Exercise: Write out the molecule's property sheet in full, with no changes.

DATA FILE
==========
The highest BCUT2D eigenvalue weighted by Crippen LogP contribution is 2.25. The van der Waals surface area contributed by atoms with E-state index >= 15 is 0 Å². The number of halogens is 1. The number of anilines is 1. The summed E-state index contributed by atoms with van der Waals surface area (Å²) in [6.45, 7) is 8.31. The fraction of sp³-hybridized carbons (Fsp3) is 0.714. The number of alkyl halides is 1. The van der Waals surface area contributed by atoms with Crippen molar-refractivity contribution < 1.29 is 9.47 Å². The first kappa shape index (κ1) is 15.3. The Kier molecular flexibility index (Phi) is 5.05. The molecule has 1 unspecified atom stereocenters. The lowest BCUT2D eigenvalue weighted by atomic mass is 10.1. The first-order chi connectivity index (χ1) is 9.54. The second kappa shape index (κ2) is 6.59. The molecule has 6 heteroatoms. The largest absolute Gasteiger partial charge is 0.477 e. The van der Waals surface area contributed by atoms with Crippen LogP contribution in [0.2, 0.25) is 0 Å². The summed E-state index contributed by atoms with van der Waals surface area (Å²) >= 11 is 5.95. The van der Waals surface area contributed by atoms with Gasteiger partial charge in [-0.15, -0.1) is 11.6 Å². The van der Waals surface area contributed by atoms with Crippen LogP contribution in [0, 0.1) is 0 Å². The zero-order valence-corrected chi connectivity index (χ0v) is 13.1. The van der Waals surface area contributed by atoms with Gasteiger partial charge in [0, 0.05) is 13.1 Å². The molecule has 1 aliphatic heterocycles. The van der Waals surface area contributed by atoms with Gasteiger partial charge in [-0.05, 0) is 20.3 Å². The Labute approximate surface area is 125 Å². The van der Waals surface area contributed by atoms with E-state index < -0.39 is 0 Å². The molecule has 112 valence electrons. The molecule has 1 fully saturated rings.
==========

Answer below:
The highest BCUT2D eigenvalue weighted by Crippen LogP contribution is 2.25. The van der Waals surface area contributed by atoms with E-state index >= 15 is 0 Å². The number of halogens is 1. The number of anilines is 1. The summed E-state index contributed by atoms with van der Waals surface area (Å²) in [6.45, 7) is 8.31. The fraction of sp³-hybridized carbons (Fsp3) is 0.714. The number of alkyl halides is 1. The van der Waals surface area contributed by atoms with Crippen molar-refractivity contribution < 1.29 is 9.47 Å². The first kappa shape index (κ1) is 15.3. The Kier molecular flexibility index (Phi) is 5.05. The molecule has 1 unspecified atom stereocenters. The lowest BCUT2D eigenvalue weighted by atomic mass is 10.1. The first-order chi connectivity index (χ1) is 9.54. The second kappa shape index (κ2) is 6.59. The molecule has 6 heteroatoms. The largest absolute Gasteiger partial charge is 0.477 e. The van der Waals surface area contributed by atoms with Crippen LogP contribution in [0.2, 0.25) is 0 Å². The summed E-state index contributed by atoms with van der Waals surface area (Å²) >= 11 is 5.95. The van der Waals surface area contributed by atoms with Gasteiger partial charge in [-0.15, -0.1) is 11.6 Å². The van der Waals surface area contributed by atoms with Crippen LogP contribution in [0, 0.1) is 0 Å². The zero-order valence-corrected chi connectivity index (χ0v) is 13.1. The van der Waals surface area contributed by atoms with Gasteiger partial charge in [0, 0.05) is 13.1 Å². The molecule has 1 aliphatic heterocycles. The van der Waals surface area contributed by atoms with Gasteiger partial charge in [-0.05, 0) is 20.3 Å². The Labute approximate surface area is 125 Å². The van der Waals surface area contributed by atoms with E-state index < -0.39 is 0 Å². The molecule has 112 valence electrons. The molecule has 1 fully saturated rings.